10:37 PM ::
Sister Novena :: permalink

Tuesday, December 28, 2004
Why The United States Needs A Better Health Care System

I'm not a big fan of stairs; as a clumsy person, they make me nervous -- you never know when a step will betray you. And last night I was reminded of why after I took a fall on the stairs at the house where I'm house-sitting.

It wasn't a terrible fall, but it was enough to do a pretty good number on my right knee and ankle. I've got a moderate sprain, a bit swollen, pretty damn painful, but not so bad that I can't walk -- albeit slowly and carefully, with intermittent sharp pain when something moves outside of a very, very limited range. In short, this sucks, but it's not bad enough to require a visit to the doctor.

And that's all for the best, since even if it were bad enough to need medical attention, I wouldn't have any good way of getting some. I have no health care insurance, I don't qualify for any state medical aid, and I certainly don't have the money for a doctor's visit. In my particular situation, I am fortunate that if it were really bad, my mother could be relied upon to front the dough, but if it weren't for family help I'd be up the proverbial creek.

Another example: when I was about sixteen or so, I got a shard of chicken bone stuck in my foot. The dog had brought it in and left it on the floor, I stepped on it, and a small piece broke off deep inside my right heel. It hurt like hell, but I couldn't get it out. Mom didn't have coverage for us back then, and I knew she sure as hell didn't have money for a doctor (she was working an awful supermarket job at the time), so being a dutiful daughter... I just didn't tell her. I was reduced to performing minor surgery on myself in my bedroom with tweezers and a pocket knife, and couldn't manage the job. So I walked around with a foreign object from the garbage stuck in my foot for six months. It was often excrutiating. I managed to fend off one impending infection, and finally after long months the bit of bone came out on its own, to my great relief.

Nobody should have to fucking live like that in what is supposed to be the richest country in the world. In fact, nobody should have to live like that, period, but the fact that even this very wealthy nation can't provide even the simplest medical care, even for kids, is disgusting.

I live in a city where much of the population frequntly has to let a child's fever rage unchecked -- often until their situation becomes so dangerous that permanant injury is a possibility -- until they can take them to a doctor; and when they do, the debt they incur in the process makes it harder still for them to take good care of their kids even when they're well. In Memphis, the only doctors to which many people have access are those working in the emergency rooms, where they can't turn anyone away... there are no GPs, no annual checkups, no preventative care for these people.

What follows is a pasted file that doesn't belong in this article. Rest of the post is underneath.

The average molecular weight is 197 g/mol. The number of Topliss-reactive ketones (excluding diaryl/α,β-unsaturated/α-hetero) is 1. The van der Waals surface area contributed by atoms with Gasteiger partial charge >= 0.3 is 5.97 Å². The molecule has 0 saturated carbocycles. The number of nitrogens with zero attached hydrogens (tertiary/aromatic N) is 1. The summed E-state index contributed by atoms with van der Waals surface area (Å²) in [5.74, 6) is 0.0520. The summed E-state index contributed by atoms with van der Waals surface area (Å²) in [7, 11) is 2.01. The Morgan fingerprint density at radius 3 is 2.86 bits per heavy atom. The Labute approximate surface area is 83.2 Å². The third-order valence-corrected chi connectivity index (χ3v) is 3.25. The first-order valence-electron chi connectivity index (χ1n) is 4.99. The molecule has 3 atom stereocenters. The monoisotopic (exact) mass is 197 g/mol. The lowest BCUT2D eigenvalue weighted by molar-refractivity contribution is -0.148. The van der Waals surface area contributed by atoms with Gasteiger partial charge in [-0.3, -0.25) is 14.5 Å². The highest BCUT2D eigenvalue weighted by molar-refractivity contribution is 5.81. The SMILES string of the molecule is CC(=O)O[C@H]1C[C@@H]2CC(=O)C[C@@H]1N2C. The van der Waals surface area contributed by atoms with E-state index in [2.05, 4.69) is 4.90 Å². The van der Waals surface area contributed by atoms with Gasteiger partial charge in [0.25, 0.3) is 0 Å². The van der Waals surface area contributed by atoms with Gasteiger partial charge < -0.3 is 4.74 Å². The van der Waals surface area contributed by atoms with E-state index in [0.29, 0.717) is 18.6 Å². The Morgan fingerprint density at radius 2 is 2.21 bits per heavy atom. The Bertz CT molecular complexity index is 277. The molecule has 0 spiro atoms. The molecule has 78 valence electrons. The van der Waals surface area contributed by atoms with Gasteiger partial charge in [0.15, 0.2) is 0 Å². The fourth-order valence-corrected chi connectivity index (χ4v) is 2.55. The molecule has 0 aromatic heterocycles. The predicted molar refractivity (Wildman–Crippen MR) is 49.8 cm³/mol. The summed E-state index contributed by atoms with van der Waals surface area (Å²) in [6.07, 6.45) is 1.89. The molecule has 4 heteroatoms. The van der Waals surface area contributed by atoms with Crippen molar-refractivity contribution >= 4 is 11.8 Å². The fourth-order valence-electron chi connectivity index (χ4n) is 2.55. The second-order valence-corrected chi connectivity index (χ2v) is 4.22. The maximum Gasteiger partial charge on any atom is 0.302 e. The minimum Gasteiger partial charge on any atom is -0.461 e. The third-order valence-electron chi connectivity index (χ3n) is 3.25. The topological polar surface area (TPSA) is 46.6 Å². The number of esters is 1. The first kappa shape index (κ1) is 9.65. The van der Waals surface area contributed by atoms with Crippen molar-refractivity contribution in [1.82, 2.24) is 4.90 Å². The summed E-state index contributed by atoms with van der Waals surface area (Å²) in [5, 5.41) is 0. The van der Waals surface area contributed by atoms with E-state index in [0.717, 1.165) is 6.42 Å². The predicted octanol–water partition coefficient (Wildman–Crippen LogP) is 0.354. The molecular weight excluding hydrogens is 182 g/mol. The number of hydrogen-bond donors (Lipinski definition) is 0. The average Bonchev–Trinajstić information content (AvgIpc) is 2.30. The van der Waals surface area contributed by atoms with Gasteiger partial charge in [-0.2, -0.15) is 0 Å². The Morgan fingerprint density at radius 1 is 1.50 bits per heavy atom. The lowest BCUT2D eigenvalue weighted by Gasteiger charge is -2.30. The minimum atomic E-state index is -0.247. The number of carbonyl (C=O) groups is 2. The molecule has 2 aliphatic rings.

My knee and ankle are going to be fine even without a doctor's care; a few days of hobbling around are probably all this involves. But it pisses me off that if I were more badly hurt, without familial help my only option would be to sit here and suffer... and it pisses me off that there are lots of people in this city alone who are in exactly that situation. I'm not going to advocate any particular approach to health care in this post, but I will say this: any system in which anyone is excluded is a gross failure.
3:57 PM ::
Sister Novena :: permalink

Monday, December 27, 2004
Getting Interesting

Well... I'm not quite sure what to make of all this yet, but I'd say it's definitely worth mentioning regardless of what comes of it.

John Kerry has filed with the state of Ohio to protect "evidence" regarding the recent election.

Simultaneously, the Ohio Secretary of State, Kenneth Blackwell, has requested that he be exempt from having to answer any questions regarding the election.

8:41 PM ::
Sister Novena :: permalink

Sunday, December 26, 2004
Killer Wave

Earthquake, tidal waves hit SE Asia.

One of my best friends from film school, a beautiful guy named Imsail, was from the Maldive Islands and grew up in Sri Lanka. Much of his family still lives in both places; I hope they're all okay. The chances of Ismail reading this are slim, but on the off chance he does, my thoughts are with you, Ismo.

How long till Pat Robertson starts gloating, d'ya think?

1:05 PM ::
Sister Novena :: permalink